Wait instead of canceling – Finland still supports EU accession talks with Turkey

The position of the Finnish government is to uphold the possibility of Turkey joining the European Union, regardless of domestic political developments there (MAXPPP / MAXPPP)

Not only did people in Berlin expect approval, but the fact that resistance was coming from Finland in all places made people stand up and take notice. At the meeting in Tallinn, it was Finnish Foreign Minister Timo Sweeney, who is also the founder of the right-wing populist party “The True Finns”, who contrasted with Chancellor Merkel and her rival Schulz. He does not want to break off talks with Turkey.

Are Finn Sweeney and Turkish President Erdogan too close to the populists? Matti Vanhanen, Prime Minister of Finland until 2010, does not see the reason for this in the rapprochement, but in the history of Turkey’s negotiations.

“Perhaps the difference with Germany today can be explained by the fact that accession negotiations with Turkey began exactly during Finland’s presidency of the Council of the European Union in 1999. Finland sees itself in a special role.”

Former Prime Minister Matti Vanhanen is now Chairman of the Foreign Affairs Committee of the Finnish Parliament. In his homeland there were no attempts to keep the European Union as a Christian club. Turkey was not even seen as a particularly religious country.

Not even from Johanna Vuorelma, who has lived in Istanbul many times longer as a specialist in Turkey. Finland sees more as a lawyer for Turkey.

“Finland has been doing this for 15 or 20 years. It is consistent in our foreign policy. And the position of the government is to stick to it, regardless of internal developments in Turkey.”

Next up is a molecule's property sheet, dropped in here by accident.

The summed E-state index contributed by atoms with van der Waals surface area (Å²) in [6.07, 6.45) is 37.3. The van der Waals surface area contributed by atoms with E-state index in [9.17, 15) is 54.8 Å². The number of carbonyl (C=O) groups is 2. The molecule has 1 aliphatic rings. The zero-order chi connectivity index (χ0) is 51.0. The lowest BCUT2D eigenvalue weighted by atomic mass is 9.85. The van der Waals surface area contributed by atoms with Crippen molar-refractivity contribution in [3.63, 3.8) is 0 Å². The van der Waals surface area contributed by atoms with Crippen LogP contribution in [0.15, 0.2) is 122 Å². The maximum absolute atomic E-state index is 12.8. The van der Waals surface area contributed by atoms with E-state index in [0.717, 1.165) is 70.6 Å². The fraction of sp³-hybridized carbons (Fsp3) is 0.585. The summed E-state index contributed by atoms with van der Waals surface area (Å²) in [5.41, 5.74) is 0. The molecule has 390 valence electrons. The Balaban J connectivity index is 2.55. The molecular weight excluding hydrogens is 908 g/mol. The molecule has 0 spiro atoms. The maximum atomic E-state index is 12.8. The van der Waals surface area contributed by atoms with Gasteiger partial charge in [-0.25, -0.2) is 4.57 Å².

Finns and Turks hardly have any points of contact

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The rather massive criticism of the EU-Turkey refugee agreement in Germany and Europe was not criticized in Finland. The agreement had an impact, with fewer refugees coming to the northern European country since then. its enough. There is no opposition in Finnish policy on Turkey, but rather a long common line.

Paavo Lebonen and Alexander Studd and the two Prime Ministers and Olli Rehn as Commissioner for EU Enlargement defended Turkey’s accession at that time, but at a completely different time. At that time it was easy to talk about Turkey’s membership.

The Finns have no reservations about Turkey, and this is also due to the geographical distance. Joanna Furlma suspects that due to the difficulty of communication between the Finns and the Turks, there are no conflicts. Unlike Germany or Austria, where there are a lot of immigrants from Turkey.

However, the Turkey specialist is aware of a contradiction. Finnish media reported very prominently about the arrest of German citizens in Turkey, but this did not change anything regarding Finnish foreign policy.

Above all, Helsinki wants to continue the dialogue

Chairman of the Parliament’s Foreign Affairs Committee Matti Vanhanen indirectly confirms the criticism of the Turkish specialist, defending the course:

And our foreign minister said: “Dialogue must continue because cutting off negotiations is not a solution. That is, he did not reject interruption in itself, but he indicated that cutting off negotiations is not a solution.”

Matti Vanhanen standing next to a staircase in the Helsinki Parliament

Matti Vanhanen im Parliament in Helsinki (Deutschlandradio / Sabine Adler)

Whether it is accession negotiations or any other form of talks – it is important not to lose touch with Ankara.

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But even in Helsinki, there are fears that the country is moving further and further away from EU membership. Joanna Furlma has become wary because of the numerous arrests of foreign visitors in Turkey, the Finnish woman has not traveled to the Bosphorus for some time.

“You have a list of everyone who has written or made public statements about Turkey. My doctoral thesis was on Turkish foreign policy. That’s why I prefer not to risk a trip to Turkey for the time being.”

The Turkish expert does not accuse the Finnish government of not being in solidarity with Germany. It’s more about continuity, waiting, and being wary of hasty steps.

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